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SMSFs warned on 'high level' international markets risk

By Katarina Taurian
13 August 2013 — 1 minute read

SMSF investors should not assume that the recent strong performance in international markets will continue, warns Wingate Asset Management.

It is surprising the market isn’t pricing the “very high level” of global economic and financial risk into equities valuations, according to Chad Padowitz, chief investment officer at Wingate.

“If you are in assets that are benefiting from this lack of concern about what may happen, you’re probably exposed,” Mr Padowitz told SMSF Adviser.

“While there are undoubtedly opportunities, many investors seem to be assuming that global equity markets will repeatedly produce the kinds of returns they did in the last financial year.”

Wingate sees activities in the US, Europe, China and Japan as “experiments” aimed at restoring growth and financial stability. However, the outcomes remain uncertain, according to Mr Padowitz.

“There is no precedent to what is happening in these financial markets and their economies, and each has come up with an approach that can really only be described as an untested experiment,” he said.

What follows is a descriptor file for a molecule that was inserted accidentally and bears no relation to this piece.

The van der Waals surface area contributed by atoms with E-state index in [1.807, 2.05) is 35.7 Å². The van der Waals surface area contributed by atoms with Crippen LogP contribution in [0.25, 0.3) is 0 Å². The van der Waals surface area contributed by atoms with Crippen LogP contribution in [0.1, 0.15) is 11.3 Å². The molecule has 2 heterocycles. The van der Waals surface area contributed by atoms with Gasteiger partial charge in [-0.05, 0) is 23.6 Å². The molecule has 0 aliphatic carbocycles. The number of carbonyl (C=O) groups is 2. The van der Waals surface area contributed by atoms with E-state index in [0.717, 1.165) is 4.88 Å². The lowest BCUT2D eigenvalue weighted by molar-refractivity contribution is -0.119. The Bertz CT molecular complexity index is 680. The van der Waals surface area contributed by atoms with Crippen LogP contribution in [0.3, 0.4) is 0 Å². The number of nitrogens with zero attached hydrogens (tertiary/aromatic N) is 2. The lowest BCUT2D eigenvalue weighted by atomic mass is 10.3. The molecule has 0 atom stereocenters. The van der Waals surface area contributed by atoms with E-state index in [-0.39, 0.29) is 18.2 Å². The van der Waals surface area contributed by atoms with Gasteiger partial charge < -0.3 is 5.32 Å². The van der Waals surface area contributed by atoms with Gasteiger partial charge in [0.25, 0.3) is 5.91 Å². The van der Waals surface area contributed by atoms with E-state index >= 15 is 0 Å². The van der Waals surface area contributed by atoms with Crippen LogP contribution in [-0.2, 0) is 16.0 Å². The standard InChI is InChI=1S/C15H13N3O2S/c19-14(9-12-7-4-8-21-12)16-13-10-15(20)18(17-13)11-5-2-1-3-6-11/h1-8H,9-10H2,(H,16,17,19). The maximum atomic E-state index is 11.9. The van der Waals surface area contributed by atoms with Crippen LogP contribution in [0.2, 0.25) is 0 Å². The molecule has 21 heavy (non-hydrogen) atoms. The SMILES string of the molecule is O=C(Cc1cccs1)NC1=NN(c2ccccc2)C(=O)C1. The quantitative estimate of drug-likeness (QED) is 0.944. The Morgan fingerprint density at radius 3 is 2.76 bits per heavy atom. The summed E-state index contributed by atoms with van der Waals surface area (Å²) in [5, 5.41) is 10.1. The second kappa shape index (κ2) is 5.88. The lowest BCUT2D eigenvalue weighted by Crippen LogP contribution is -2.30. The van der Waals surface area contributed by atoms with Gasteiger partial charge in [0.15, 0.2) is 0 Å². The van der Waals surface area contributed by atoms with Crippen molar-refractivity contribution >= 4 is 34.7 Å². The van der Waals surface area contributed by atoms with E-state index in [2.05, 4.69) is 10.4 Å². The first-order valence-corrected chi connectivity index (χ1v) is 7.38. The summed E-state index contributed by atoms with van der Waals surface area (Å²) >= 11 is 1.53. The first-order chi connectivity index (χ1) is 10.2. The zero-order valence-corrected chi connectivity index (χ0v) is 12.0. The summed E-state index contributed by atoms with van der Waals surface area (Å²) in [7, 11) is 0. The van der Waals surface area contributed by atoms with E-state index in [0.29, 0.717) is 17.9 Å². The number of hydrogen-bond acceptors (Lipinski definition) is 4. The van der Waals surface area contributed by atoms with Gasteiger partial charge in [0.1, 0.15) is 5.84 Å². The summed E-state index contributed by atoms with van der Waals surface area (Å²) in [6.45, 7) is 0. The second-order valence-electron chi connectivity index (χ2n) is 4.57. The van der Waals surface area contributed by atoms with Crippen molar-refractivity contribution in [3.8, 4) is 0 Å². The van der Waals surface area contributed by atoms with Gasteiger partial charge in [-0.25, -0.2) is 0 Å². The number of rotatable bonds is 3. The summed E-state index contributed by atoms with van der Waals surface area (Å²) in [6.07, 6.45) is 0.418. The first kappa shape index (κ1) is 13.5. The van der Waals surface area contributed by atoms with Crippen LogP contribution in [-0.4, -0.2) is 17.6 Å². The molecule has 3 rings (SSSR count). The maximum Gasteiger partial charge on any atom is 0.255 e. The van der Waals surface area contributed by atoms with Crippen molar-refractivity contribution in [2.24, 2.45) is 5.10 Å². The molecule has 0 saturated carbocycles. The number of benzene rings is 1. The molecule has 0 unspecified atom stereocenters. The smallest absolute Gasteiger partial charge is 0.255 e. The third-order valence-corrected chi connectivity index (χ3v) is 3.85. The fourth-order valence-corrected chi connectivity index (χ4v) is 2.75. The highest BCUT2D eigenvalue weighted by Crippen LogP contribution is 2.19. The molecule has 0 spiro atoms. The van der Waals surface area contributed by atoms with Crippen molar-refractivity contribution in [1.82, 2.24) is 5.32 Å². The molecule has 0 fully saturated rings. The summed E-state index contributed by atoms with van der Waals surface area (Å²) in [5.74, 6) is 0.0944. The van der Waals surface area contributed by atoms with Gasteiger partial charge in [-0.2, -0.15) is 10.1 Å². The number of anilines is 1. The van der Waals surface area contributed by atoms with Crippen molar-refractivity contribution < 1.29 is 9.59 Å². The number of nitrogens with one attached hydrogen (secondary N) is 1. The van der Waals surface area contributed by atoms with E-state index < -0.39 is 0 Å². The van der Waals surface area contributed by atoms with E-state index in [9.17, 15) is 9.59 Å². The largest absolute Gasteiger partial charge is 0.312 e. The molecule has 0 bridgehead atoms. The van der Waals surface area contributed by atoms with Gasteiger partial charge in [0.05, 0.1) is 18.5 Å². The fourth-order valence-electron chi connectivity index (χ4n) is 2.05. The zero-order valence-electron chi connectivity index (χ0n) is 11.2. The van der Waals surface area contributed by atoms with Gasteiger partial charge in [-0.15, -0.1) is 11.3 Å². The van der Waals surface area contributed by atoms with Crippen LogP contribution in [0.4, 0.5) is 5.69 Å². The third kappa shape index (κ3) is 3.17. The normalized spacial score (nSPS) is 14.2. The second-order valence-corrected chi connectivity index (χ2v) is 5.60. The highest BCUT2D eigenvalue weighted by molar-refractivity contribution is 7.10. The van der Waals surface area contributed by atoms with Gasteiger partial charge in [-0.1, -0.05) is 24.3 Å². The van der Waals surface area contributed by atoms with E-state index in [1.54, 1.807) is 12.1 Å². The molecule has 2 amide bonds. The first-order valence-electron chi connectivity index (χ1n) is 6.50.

“On top of this, these experiments are occurring concurrently in a world where equity market correlations have increased from 50 percent to 70 percent over the last 10 years. Only one experiment needs to fail for the impact to be felt globally.

“Neither we nor the policymakers know what the benchmarks are for success or failure of each of these.”

Mr Padowitz added it is also surprising that the market is pricing in double-digit earnings growth rates for the United States and Western Europe, and even stronger growth in Japan.

“Personally, I am uncomfortable with many of the assumptions underpinning these growth forecasts, and my view is that the risks surrounding quantitative easing and corporate earnings growth are being mispriced.

“There are opportunities available but investors have to be very selective and really do their homework.”

SMSFs warned on 'high level' international markets risk
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